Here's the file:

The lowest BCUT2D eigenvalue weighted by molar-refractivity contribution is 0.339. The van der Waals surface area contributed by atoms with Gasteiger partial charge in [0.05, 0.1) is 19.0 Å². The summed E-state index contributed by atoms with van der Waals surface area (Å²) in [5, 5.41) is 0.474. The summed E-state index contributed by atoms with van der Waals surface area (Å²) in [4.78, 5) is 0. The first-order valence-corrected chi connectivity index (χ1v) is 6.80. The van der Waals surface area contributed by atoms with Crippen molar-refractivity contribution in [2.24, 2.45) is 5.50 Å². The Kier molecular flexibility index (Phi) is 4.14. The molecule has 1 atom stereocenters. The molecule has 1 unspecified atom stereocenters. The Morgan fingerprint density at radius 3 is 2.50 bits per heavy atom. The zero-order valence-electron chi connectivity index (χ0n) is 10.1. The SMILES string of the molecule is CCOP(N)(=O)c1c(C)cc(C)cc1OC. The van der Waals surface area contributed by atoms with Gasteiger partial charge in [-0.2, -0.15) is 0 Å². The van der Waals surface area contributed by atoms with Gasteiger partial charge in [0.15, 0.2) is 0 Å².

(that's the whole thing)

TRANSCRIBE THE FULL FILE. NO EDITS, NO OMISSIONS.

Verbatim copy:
The lowest BCUT2D eigenvalue weighted by molar-refractivity contribution is 0.339. The van der Waals surface area contributed by atoms with Gasteiger partial charge in [0.05, 0.1) is 19.0 Å². The summed E-state index contributed by atoms with van der Waals surface area (Å²) in [5, 5.41) is 0.474. The summed E-state index contributed by atoms with van der Waals surface area (Å²) in [4.78, 5) is 0. The first-order valence-corrected chi connectivity index (χ1v) is 6.80. The van der Waals surface area contributed by atoms with Crippen molar-refractivity contribution in [2.24, 2.45) is 5.50 Å². The Kier molecular flexibility index (Phi) is 4.14. The molecule has 1 atom stereocenters. The molecule has 1 unspecified atom stereocenters. The Morgan fingerprint density at radius 3 is 2.50 bits per heavy atom. The zero-order valence-electron chi connectivity index (χ0n) is 10.1. The SMILES string of the molecule is CCOP(N)(=O)c1c(C)cc(C)cc1OC. The van der Waals surface area contributed by atoms with Gasteiger partial charge in [-0.2, -0.15) is 0 Å². The van der Waals surface area contributed by atoms with Gasteiger partial charge in [0.15, 0.2) is 0 Å².